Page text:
Iheanyi Nwankwo AKA Chambers; The Globally Futuristic ‘Gentleman of the Bar’ Is Live on Konnect Africa!!

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A new crop of  global lawyers are emerging and he is most definitely one to reckon with. He holds a Master’s degree in Information Technology and Intellectual Property Law, and is studying the risks of deploying e-health applications in cloud computing for his Ph.D.  His name is Iheanyi Nwankwo, aka Chambers, and he was something of a legend during his undergraduate days in the Law faculty of the University of Nigeria. From the shores of Germany, Iheanyi shares his experiences and thoughts on the Nigerian legal system. If you are in a bind [as I was] at the thought of a Lawyer deciphering the ‘risks of deploying e-health applications in cloud computing’, then you need to read this!

 Iheanyi Nwankwo

KA: Chambers, Chambers, Chambers! I need to know, do people still refer to you as Chambers?

Iheanyi: Yes of course. In fact I am sure most of my undergraduate classmates still do not know my name.

 

KA: Let’s backtrack a little. Tell me about Iheanyi  Nwankwo. What is your ethnicity? Who are your parents?

Iheanyi: Iheanyichukwu is my full name. The name actually describes the circumstances of my birth as the only boy in my family and the last of six children. My parents longed for a male child till I came and they named me Iheanyichukwu, meaning “There is nothing impossible for God to do.” My English name Samuel is also reflective of that. I am from the eastern part of Nigeria, Imo State precisely. My parents are both late – Mr and Mrs Patrick and Roseline Nwankwo.

KA: May their souls continue to rest in peace, Amen. Do tell us about growing up; what experiences stand out in your growing years? Did they make or mar you?

Iheanyi: I grew up in Aba, Abia State. In fact, it is the city of my birth. Looking back down the road, one could compare it with the biblical city of Nazareth where it was once asked, “Will any good thing come out of Nazareth?” Though there was not much to look up to where I grew up, I was surrounded by the love of my mother and siblings. Above all, I had a vision.  My mum had the greatest impact on me; she encouraged me a lot to take my studies seriously. She showered me with so much love and prayed for my success at all times.  I would say I ended up on the quiet side. I am glad they gave me a lot to get to where I am today.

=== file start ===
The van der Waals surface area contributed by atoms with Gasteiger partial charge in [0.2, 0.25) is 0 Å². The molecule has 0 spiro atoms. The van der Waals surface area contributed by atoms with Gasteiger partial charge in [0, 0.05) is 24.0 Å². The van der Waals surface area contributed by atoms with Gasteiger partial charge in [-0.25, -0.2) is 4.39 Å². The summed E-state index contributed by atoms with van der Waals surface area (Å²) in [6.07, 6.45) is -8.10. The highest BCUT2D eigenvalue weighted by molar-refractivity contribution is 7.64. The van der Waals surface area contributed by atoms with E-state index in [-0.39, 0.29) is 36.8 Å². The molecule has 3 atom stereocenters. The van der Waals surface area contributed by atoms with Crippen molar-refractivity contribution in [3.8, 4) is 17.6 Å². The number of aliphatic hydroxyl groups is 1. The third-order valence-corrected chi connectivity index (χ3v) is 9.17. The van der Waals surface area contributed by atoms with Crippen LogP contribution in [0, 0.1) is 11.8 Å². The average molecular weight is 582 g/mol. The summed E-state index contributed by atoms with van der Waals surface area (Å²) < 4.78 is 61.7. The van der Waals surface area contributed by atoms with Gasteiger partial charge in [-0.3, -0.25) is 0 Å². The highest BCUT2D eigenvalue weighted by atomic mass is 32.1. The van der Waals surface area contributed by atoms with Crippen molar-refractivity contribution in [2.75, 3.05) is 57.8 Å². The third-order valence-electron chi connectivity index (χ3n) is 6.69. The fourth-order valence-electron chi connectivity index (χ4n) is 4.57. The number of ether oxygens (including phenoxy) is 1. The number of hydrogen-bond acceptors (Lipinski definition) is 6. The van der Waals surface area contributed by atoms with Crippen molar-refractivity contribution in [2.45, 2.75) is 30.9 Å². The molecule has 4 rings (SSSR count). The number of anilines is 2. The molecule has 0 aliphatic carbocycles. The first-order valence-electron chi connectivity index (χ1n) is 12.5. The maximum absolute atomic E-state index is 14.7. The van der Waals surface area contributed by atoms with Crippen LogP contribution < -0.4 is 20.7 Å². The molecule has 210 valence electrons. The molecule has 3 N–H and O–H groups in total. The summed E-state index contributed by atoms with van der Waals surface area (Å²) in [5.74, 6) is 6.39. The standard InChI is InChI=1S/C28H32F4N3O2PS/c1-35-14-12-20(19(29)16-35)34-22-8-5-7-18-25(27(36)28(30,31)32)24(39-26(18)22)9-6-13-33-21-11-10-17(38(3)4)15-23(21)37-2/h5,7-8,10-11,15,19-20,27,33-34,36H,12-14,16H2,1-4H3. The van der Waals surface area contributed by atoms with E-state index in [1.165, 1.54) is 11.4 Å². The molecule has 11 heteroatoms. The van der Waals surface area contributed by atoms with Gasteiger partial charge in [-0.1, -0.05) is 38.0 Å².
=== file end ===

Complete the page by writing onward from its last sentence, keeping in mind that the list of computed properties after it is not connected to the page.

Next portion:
KA: Has it always been Law for you? Did you ever consider not studying Law?

Iheanyi: Ironically, my mother wanted me to study Medicine or Engineering. I chose Law myself, and have never regretted it.

KA: I know you are an alumni of the University of Nigeria; some say it is a shadow of its glory days. What is your take?

Iheanyi: Based on the standard in Nigeria, UNN is still a great institution. I cherish some of my undergraduate moments at the institution. But they need to step up the game presently in order to meet international standards. A lot has changed since its establishment, and I believe, it will still maintain its value if it could incorporate some of the modern approaches of teaching and learning such as online platforms of teaching, and international collaborations.

 

KA: What are the most challenging things[s] about the study of Law with particular reference to Nigerian universities?

Iheanyi: For me, a lot of theories are incorporated into the Nigerian law studies, and students are meant to cram a lot. There should be more room for practical demonstrations. For instance, it is only when you get to the Nigerian Law School, that you do the court and chambers attachments. It is too far a time for a law student to start appreciating the tools of his profession. Such practical exposure should be incorporated right from the undergraduate years of studies at the university. Similarly, experts from the field are not usually brought into the teaching system. Imagine the practical experience that will be brought to bear if a Supreme Court judge or a Justice of the Court of Appeal is brought to teach a course on the appellate jurisdiction of the court.

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KA: Any mentors along the line? Any role models you aspire to meet and even surpass?

Iheanyi: I was greatly inspired by a friend Benson Olugbuo, who is also a lawyer and a graduate of UNN. As a student, Professor B.O. Okere had inspired me very much in his teaching style.